We began purchasing Zinfandel grapes in 1991 from several vineyards to identify the fields that produced the best wine. We've gained experience and knowledge over these two decades, and we now limit our Zin grape purchases to two top-tier vineyards: Berry Vineyards and Tollini vineyards. Ed Berry's vines were planted about 70 years ago; Navarro's section is comprised of the hillside vines on the steepest slopes that produce the most concentrated flavors. Al Tollini has three primary Zinfandel vineyards and we purchase from his oldest vines—one field is almost 90 years old and the other vineyard might be considered a youngster in this group at over 50 years of age. Navarro's best single lot of Zinfandel wine has typically been labeled as Old Vine
, however this bottling—55% Berry and 45% Tollini—was produced from grapes grown on vines with an average age of about 70 years; even this wine that we simply label as Mendocino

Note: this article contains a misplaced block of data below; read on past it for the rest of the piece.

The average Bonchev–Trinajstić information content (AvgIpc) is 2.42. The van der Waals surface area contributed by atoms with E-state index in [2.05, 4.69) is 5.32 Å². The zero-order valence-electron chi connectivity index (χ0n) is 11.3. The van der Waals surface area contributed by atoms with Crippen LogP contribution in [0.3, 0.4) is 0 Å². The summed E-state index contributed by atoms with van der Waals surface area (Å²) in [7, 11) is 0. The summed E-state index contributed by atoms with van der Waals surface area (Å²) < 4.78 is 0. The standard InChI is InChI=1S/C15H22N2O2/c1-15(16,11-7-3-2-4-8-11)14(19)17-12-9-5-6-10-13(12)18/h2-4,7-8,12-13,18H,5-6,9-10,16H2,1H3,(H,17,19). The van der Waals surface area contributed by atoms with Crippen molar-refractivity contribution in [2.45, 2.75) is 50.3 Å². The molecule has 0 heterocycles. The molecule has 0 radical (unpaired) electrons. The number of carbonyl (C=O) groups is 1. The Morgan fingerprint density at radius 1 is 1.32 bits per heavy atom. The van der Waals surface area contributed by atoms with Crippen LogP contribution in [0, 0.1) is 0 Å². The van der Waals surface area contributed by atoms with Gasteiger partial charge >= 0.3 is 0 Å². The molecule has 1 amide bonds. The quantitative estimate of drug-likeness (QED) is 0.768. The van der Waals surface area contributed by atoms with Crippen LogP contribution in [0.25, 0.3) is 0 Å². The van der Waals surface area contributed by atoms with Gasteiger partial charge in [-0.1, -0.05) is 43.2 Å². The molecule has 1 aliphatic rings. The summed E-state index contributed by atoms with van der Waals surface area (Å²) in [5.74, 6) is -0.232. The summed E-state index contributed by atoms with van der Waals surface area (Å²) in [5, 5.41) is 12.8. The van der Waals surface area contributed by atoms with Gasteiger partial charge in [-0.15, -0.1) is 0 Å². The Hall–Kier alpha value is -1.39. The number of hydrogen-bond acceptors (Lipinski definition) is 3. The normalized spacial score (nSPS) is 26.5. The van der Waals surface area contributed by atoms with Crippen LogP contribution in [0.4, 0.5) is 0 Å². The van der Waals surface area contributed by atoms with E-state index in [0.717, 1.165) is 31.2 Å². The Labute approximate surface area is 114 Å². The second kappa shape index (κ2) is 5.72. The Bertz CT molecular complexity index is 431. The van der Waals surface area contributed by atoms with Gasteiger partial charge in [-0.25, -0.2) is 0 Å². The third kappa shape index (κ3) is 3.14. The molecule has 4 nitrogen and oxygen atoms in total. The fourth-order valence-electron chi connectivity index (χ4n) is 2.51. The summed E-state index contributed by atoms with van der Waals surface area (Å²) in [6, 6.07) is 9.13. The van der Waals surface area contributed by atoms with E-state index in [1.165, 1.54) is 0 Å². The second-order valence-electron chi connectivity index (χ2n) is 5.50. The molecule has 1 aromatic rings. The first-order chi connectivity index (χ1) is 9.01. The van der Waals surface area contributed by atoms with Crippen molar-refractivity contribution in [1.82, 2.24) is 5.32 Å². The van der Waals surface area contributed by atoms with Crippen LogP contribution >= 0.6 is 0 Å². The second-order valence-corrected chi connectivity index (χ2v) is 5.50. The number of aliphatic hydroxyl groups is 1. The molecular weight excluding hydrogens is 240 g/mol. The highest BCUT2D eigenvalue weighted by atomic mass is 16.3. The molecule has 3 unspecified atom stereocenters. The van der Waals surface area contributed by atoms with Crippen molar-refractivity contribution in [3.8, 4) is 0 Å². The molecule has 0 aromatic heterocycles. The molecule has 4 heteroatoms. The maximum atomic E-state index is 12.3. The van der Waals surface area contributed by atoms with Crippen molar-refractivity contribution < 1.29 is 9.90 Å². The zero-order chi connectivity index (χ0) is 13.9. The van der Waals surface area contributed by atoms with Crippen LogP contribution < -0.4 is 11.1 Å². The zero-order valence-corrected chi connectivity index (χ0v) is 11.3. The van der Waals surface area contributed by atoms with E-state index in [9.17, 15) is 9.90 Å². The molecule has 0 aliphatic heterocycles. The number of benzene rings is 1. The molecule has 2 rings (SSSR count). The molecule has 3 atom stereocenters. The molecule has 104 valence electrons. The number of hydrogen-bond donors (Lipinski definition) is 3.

Zinfandel could certainly qualify for old vine
status! One of Navarro's winemaking goals is producing wines with a suave mouthfeel. The tannins from grape skins and oak barrels are perceived as astringent (good), while seed tannins are perceived as bitter (bad).
One of Al's head-trained, 86-year-old grapevines. Luxuries like an expensive trellis with fruit wires were out of the question for the immigrant farmer, so the vine was trained into an upright trunk that needed no support. The lack of trellis limits production, but one can see that most of the fruit is in the shade in the middle of the day, which is highly desirable from a wine quality standpoint.